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Worse performance but normal oxidative phosphorylation capacity

Discussion in 'Latest ME/CFS Research' started by lansbergen, Oct 14, 2010.

  1. lansbergen

    lansbergen Senior Member


    Journal of Translational Medicine

    Patients with chronic fatigue syndrome performed worse than controls in a controlled repeated exercise study despite a normal oxidative phosphorylation capacity

    Ruud CW Vermeulen1, Ruud M Kurk1, Frans C Visser1, Wim Sluiter2 and
    Hans R Scholte3

    1CFS/ME and Pain Research Center Amsterdam, Waalstraat 25-31, 1078 BR
    Amsterdam, The Netherlands.
    2Department of Neurology, Erasmus MC University Medical Center,
    Rotterdam, The Netherlands.
    3Department of Neuroscience, Erasmus MC University Medical Center,
    Rotterdam, The Netherlands.


    Background: The aim of this study was to investigate the possibility that a
    decreased mitochondrial ATP synthesis causes muscular and mental fatigue
    and plays a role in the pathophysiology of the chronic fatigue syndrome

    Methods: Female patients (n=15) and controls (n=15) performed a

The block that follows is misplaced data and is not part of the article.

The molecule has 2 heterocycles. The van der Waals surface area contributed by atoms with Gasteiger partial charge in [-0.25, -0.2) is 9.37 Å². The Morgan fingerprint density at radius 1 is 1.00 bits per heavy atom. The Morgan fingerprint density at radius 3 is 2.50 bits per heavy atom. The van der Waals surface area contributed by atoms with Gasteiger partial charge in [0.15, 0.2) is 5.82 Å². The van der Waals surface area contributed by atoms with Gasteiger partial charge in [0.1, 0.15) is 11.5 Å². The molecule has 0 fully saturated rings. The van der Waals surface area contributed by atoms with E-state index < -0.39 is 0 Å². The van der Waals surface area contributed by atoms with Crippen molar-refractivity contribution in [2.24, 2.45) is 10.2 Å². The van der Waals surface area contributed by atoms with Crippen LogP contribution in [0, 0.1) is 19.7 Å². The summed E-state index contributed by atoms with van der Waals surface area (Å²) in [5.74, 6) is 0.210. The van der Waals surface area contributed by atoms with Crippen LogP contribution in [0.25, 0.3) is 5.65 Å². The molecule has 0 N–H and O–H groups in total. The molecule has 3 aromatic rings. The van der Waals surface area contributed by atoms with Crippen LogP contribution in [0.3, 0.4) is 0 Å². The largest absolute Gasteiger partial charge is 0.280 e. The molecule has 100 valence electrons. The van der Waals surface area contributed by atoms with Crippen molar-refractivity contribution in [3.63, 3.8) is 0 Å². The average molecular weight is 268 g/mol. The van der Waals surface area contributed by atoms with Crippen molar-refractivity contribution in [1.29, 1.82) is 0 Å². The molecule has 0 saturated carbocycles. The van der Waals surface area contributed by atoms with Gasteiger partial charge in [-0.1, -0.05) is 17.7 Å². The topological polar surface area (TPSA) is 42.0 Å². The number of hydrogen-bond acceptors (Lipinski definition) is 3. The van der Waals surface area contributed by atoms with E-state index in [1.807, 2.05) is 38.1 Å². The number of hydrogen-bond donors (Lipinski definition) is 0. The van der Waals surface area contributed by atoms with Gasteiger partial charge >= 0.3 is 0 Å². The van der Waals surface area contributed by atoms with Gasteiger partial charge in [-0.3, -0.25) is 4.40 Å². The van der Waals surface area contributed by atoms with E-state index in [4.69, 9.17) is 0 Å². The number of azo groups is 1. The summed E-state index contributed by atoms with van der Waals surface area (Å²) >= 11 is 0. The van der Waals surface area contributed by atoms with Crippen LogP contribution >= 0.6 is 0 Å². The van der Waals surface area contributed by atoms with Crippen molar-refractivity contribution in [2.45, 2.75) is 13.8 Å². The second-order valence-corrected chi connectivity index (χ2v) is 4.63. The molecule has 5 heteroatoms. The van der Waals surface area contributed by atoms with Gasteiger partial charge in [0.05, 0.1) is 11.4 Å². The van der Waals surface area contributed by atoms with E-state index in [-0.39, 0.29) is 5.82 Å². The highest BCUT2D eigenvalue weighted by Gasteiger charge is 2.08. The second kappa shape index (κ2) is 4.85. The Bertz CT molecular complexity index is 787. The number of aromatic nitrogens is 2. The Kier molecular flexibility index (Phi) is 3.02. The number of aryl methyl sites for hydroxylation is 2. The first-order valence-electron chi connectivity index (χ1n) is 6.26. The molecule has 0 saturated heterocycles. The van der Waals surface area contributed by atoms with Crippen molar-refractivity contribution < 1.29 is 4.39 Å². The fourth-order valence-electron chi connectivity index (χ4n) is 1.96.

cardiopulmonary exercise test (CPET) by cycling at a continuously increased
    work rate till maximal exertion. The CPET was repeated 24 h later. Before the
    tests, blood was taken for the isolation of peripheral blood mononuclear cells
    (PBMC), which were processed in a special way to preserve their oxidative
    phosphorylation, which was tested later in the presence of ADP and
    phosphate in permeabilized cells with glutamate, malate and malonate plus or
    minus the complex I inhibitor rotenone, and succinate with rotenone plus or
    minus the complex II inhibitor malonate in order to measure the ATP
    production via Complex I and II, respectively. Plasma CK was determined as
    a surrogate measure of a decreased oxidative phosphorylation in muscle,
    since the previous finding that in a group of patients with external
    ophthalmoplegia the oxygen consumption by isolated muscle mitochondria
    correlated negatively with plasma creatine kinase, 24 h after exercise.
    Results: At both exercise tests the patients reached the anaerobic threshold
    and the maximal exercise at a much lower oxygen consumption than the